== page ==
Jon Heyman of FanRag Sports Network wrote that the Pittsburgh Pirates could still be looking to add a reliever. Who might they be after?
With a plethora of left handed relief pitchers, it is clear that the Pittsburgh Pirates need some right handed help. Jared Hughes‘ horrific spring hasn’t helped matters.
Not coincidentally, Jon Heyman of FanRag reported that the team is looking for bullpen help in his latest column
If the Pirates were to add a right-handed reliever, who might they be after? Here are a few of the remaining free agent options they might consider.
Last year with the Kansas City Royals, Hochevar tallied 37.1 innings with 40 strikeouts and nine walks. He had an ERA of 3.86 and an FIP of 4.06. Hochevar’s season was cut short in 2017 due to a neck injury which sidelined him for the year. The final game he pitched in 2016 was on July 24. Rust could be an issue for Hochevar due to the fact that he hasn’t pitched for eight months and hasn’t had a proper spring training.
The former starting pitcher has a simpler repertoire than in the past relying on a fastball/cutter combo mixing in the occasional curveball. His fastball sat at 94.5 mph has year and cutter 88.7. With his stuff, Hochevar would be a good buy low reliever if he can stay healthy.
Jackson was used primarily as a starting pitcher for the San Diego Padres in 2016 and let’s just say it didn’t work out.
As a starter, Jackson threw 73.1 innings with an ERA of 5.89. He had 54 strikeouts and 34 walks. As a reliever last year with the Miami Marlins (before being traded to San Diego), Jackson started off well before two bad outings skewed his overall numbers. In his first six appearances, Jackson was great giving up one run in 6.2 innings pitched. In the two outings after, he gave up six runs in 4.0 innings pitched.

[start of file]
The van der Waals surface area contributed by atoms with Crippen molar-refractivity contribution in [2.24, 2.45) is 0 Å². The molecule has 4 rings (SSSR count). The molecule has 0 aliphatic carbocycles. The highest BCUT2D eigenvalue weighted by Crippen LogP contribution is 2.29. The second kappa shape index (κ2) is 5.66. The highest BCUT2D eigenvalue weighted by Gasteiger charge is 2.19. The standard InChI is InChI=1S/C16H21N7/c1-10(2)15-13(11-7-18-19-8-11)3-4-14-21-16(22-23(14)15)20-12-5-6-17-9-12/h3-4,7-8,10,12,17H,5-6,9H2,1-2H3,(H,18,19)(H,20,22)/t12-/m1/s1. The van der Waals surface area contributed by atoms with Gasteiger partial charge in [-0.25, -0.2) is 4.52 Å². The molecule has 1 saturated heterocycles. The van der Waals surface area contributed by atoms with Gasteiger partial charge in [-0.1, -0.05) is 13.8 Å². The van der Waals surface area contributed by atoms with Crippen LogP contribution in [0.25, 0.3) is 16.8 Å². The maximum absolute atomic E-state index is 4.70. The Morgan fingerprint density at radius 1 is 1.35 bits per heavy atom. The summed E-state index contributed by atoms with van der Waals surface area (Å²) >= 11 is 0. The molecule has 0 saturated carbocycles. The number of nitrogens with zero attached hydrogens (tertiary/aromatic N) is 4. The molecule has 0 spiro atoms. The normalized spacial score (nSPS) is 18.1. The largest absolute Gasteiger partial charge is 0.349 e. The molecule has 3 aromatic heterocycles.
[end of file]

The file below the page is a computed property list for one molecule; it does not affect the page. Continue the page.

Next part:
Jackson has been an serviceable reliever during his career. Over 110.0 innings pitched, Jackson has a 4.34 ERA with 78 strikeouts and 52 walks. Plain and simple, if the Pirates were to land Jackson, they would need to find a way to limit his free passes. With a mid-90s fastball, Jackson could have great success with better control.
Oh how the mighty have fallen. Once a dominant closer, the short tempered 36 year-old is without a job deep into March. Last year, Papelbon tossed 35.0 innings with 31 strikeouts and 14 walks. He had an ERA of 4.37 but an FIP of 3.69 so he was a bit unlucky.
Papelbon’s velocity has dipped over the years as his fastball sits at about 91 mph. In the past, he was throwing 95. After struggling with an oblique injury last year, Papelbon may sit out the 2017 season due to a family matter. If the right offer comes along, I’m sure he’d be willing the play. Of course, the Pittsburgh Pirates may not want to bring in a player like Papelbon, who has made clubhouse life difficult at times.
The “Best: of The Bunch?
Out of these three pitchers, I would take Jackson based purely on health. He is the healthiest of the three and not one of these pitchers are outstandingly better than another.
If I had to choose between one of these three pitchers and Hughes, I would take Hughes. Hughes was bad last year and has been terrible this spring but he still fits in the Pirates’ bullpen better than any of the three options discussed. If the Pittsburgh Pirates truly want to add another relief option, they might be better off taking a look at the trade market.
Image credit – Keith Allison – Flickr Creative Commons